Persisting Racial Disparities in Colonoscopy Screening of Persons with a Family History of Colorectal Cancer.

Citation data:

Journal of racial and ethnic health disparities, ISSN: 2196-8837, Page: 1-10

Publication Year:
2017
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PMID:
28812255
DOI:
10.1007/s40615-017-0418-1
Author(s):
Tsai, Meng-Han, Xirasagar, Sudha, de Groen, Piet C
Publisher(s):
Springer Nature
Tags:
Social Sciences, Medicine
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article description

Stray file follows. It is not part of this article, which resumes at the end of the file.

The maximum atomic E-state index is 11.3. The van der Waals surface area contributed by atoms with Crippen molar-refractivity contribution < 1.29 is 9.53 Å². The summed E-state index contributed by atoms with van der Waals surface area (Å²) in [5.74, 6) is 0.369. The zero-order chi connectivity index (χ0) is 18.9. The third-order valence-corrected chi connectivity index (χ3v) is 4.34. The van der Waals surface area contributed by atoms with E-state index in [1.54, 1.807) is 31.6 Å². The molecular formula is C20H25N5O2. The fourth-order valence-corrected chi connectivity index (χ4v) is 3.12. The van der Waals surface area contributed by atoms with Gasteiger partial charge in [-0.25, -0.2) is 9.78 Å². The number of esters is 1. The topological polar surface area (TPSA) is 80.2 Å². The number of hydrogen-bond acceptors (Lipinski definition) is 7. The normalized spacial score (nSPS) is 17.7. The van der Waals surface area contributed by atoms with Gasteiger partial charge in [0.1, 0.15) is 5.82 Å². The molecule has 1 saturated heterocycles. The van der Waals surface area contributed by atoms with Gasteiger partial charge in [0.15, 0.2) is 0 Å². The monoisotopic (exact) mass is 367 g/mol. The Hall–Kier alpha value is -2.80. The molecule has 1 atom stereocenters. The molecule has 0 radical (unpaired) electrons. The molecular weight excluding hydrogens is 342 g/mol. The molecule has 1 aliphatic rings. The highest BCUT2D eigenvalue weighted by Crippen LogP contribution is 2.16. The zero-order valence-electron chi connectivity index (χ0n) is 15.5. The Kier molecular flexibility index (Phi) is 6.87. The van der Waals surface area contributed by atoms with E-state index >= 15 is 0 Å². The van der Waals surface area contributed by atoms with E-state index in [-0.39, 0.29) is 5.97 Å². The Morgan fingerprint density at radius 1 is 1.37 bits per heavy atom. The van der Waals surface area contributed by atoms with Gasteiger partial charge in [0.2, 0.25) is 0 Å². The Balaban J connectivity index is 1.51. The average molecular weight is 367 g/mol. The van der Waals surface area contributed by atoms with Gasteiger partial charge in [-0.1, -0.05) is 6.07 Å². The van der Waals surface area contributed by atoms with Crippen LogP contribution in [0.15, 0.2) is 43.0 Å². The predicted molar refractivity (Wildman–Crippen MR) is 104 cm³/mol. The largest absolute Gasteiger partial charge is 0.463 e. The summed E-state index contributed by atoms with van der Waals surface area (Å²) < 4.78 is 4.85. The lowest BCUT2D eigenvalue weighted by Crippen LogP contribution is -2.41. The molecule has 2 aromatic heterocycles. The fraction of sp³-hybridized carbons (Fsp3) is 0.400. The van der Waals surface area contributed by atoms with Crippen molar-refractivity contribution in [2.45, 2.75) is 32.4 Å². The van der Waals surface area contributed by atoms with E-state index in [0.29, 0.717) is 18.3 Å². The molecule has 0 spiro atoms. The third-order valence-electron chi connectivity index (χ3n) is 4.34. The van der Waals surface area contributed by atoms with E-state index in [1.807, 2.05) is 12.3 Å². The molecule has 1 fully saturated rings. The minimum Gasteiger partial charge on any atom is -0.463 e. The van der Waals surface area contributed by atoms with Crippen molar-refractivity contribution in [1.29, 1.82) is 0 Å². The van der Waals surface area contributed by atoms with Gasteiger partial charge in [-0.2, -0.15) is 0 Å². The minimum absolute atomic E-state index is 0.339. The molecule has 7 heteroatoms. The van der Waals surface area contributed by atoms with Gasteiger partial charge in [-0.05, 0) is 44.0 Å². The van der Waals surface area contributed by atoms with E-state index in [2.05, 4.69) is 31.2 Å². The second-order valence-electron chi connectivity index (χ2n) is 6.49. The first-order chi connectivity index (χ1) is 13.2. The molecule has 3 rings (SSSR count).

With 23 and 47% higher colorectal cancer (CRC) incidence and mortality, respectively, among African Americans vs. Whites, CRC screening studies are important. Screening guidelines recommend 5-yearly colonoscopy screening of persons with a family history of CRC (first-degree relatives, FDRs), beginning at 40 years of age. For this elevated-risk group, colonoscopy screening is preferred because of the risk of more aggressive cancer that may elude early detection by other methods. African Americans with a family history of CRC are at the intersection of two elevated risk demographics, race and FDR status. This study explored racial disparities in colonoscopy screening of FDRs using 2005, 2010, and 2015 national survey data on 3220 Whites and 466 African Americans.Despite increasing colonoscopy rates among FDRs (72.3 and 62.2% in 2015 among Whites and African Americans, respectively), the 40-49 age group showed substantial racial disparities each year, persisting through 2015 (58.8, 31.7, and 35.3% lower among African Americans in 2005, 2010, and 2015, respectively). Adjusted analysis of the pooled 3-year sample showed that FDRs aged 40-49 years had one-third the colonoscopy likelihood of the 50-plus age group. African Americans without college education were 40 and 60% less likely than Whites without college and with college education, respectively, to have had a colonoscopy. The sustained, high screening disparity, and low colonoscopy rates in the 40-49 age group overall, call for novel approaches to reduce CRC mortality disparities, such as, patient navigation programs to reach out to younger FDRs, particularly, less educated African Americans.

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